Old 03/25/07, 08:22 AM
 
Join Date: Oct 2004
Location: Iowa
Posts: 280

I cannot comment on Yanmar, but I agree with the above post about Farmalls.

If you can find one for sale by an owner who has been diligent with maintenance, they are a fantastic value.

Here in Iowa, it is not uncommon to find a one-owner Farmall who is selling due to retirement.

That's how I got my 400, $1700 bucks and parts are everywhere. You can still get OEM new parts and accessories. No ROPS however, but power steering, live hydraulics 5 gears (plus 5 more if the torque amplifier works) and 50 horses at the drawbar.

A few months after buying the tractor I found a seller with a two piston 3-point for $400 and last week I was able to buy a front end loader for --not a typo -- $50. It was a St. Patrick's Day miracle.

I've owned the tractor for a year and had to replace the solenoid on the starter, a fuse on the dash panel, and change the oil.

Great machine. As an added note, I must say I also own a 1952 1 ton International pickup (International=Farmall). She's tired, but is the toughest(and one of the most reliable) machines I've ever owned. After all these years, you can still put 6000+ pounds in the bed and she'll climb 100 foot hills without complaining.

Old farmers come up to me when I get out of the truck and are compelled to tell me stories about the International they owned and how they used them to pull buildings on skids uphill, pull down trees and cars out of ditches.

I bought it 6 years ago and have changed fluids, plugs, wires, all new brake system, battery and rear axle seals, which, when you think about it, is practically nothing given the age of the vehicle.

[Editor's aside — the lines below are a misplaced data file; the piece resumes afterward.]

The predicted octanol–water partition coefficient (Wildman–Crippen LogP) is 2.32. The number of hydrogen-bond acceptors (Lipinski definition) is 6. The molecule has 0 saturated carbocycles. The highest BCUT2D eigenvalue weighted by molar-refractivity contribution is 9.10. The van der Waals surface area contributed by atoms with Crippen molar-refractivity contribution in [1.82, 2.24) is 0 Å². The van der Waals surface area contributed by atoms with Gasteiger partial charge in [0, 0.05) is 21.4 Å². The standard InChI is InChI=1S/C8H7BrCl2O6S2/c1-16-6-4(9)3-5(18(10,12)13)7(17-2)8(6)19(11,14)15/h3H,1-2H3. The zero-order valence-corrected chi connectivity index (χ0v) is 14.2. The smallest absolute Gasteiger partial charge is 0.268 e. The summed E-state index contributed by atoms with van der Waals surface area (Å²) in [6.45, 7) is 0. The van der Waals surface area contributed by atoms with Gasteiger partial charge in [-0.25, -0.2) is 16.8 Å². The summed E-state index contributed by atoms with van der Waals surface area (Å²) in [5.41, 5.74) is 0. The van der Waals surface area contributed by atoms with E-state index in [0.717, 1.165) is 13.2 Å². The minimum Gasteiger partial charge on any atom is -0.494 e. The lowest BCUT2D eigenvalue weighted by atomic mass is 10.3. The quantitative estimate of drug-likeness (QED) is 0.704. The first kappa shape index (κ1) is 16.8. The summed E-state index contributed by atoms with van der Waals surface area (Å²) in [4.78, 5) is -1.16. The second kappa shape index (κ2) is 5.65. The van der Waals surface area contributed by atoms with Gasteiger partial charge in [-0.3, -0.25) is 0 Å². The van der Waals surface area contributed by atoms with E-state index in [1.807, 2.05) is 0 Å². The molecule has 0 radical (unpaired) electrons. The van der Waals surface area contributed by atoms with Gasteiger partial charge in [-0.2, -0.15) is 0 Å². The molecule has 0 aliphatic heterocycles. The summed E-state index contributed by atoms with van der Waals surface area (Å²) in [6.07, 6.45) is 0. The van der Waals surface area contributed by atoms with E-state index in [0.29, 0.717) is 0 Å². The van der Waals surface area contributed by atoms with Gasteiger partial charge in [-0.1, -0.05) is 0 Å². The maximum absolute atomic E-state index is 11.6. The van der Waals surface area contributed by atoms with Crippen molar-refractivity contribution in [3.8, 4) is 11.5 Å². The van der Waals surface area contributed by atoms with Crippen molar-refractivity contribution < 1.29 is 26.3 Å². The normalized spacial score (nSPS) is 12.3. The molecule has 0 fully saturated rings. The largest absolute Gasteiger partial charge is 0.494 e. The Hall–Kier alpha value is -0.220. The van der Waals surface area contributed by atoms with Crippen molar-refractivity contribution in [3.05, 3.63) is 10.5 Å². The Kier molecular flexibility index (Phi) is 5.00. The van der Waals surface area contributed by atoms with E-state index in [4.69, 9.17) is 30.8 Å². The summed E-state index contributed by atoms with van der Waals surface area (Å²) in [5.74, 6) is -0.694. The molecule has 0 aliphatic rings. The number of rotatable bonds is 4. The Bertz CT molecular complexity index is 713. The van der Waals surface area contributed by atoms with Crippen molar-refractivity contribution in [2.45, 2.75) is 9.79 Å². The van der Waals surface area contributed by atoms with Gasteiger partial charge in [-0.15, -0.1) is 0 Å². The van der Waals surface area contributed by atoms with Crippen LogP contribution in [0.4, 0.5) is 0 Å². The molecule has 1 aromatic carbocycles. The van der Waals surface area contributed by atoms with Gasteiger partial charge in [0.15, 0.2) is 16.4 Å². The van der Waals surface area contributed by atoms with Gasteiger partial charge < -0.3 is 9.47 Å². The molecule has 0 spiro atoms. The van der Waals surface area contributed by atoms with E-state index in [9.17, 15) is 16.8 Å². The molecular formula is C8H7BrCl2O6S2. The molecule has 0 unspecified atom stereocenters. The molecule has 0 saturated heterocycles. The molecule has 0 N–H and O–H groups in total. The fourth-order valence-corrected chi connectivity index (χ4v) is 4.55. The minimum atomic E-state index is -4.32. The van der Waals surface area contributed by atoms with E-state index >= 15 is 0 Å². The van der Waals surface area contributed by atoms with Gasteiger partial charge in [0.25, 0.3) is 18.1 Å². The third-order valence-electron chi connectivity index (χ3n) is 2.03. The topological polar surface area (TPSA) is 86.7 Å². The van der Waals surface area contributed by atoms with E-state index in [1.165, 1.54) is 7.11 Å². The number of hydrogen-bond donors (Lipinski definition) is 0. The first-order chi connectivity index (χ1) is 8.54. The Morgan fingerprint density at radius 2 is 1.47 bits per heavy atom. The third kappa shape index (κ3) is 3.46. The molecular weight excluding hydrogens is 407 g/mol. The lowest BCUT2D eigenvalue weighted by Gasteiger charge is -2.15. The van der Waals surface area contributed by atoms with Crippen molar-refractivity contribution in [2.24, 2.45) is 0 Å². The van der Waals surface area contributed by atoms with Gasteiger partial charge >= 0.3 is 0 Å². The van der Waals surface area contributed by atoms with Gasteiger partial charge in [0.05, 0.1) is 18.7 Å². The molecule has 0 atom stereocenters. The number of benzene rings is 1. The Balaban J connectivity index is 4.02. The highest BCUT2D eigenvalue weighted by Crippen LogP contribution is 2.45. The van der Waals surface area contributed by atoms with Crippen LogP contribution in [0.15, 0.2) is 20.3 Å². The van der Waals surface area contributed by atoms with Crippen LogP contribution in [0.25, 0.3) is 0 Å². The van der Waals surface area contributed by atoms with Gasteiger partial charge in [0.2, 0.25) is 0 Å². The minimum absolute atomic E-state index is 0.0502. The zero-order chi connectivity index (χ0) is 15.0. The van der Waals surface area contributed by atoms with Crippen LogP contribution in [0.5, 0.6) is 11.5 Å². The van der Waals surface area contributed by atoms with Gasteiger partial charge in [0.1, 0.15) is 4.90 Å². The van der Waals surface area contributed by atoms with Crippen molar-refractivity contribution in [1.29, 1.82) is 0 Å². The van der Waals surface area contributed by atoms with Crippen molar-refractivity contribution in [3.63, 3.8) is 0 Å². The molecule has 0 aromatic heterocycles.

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  #14  
Old 03/26/07, 08:36 AM
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Ditto on Tractobynet. Yanny greys are either Vietnam rebuilds which can be a nightmare or a good buy, or refurbished here by reputable dealers. At TBN you can find out which models are good and which are not so good in parts availability.

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  #15  
Old 03/26/07, 12:56 PM
 
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I did an ebay search for "Yanmar"...about 106 listings total. I did the same for "Farmall"....about 1600 listings.

Our local auto parts store even stocks parts for Farmalls....at least the common stuff. Belts, hoses, distibutor caps, plugs, wires, alternator/generator, 6 and 12 volt batteries, carb rebuild kits, gaskets, etc....all the stuff that could get you working with your tractor in the same day if you needed it.

I personally, would rather be looking for a standard size replacement bolt for a Farmall than some weird metric bolt that may or may not fit once I get the thing home. (You know how the Asian manufacturers like to swap parts, bolts and fittings on the same model run. I once owned a car that had a import front end.....needed a castle nut with fine, reversed metric threads....try finding that thing in Central Indiana!)

Just my 10 cents....
Clove

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  #16  
Old 03/26/07, 02:20 PM
 
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Lots of folks around here have bought Yanmars and had very good luck with them. They once made engines for JD tractors, but I don't think they do so any longer. As noted above, and if your budget permits, I'd get a 4x4. It just makes a small tractor much more functional (and seemingly much more powerful). I thnk 4x4 is a great option for most any size tractor actually.

Good luck in whatever you choose to do.

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  #17  
Old 03/26/07, 03:36 PM
 
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Quote:
Originally Posted by Ramblin Wreck
Lots of folks around here have bought Yanmars and had very good luck with them. They once made engines for JD tractors, but I don't think they do so any longer. As noted above, and if your budget permits, I'd get a 4x4. It just makes a small tractor much more functional (and seemingly much more powerful). I thnk 4x4 is a great option for most any size tractor actually.

Good luck in whatever you choose to do.
They still make the smaller JD stuff. Check out Deere's website, they list the subs for all their tractors where applicable.
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  #18  
Old 03/26/07, 09:42 PM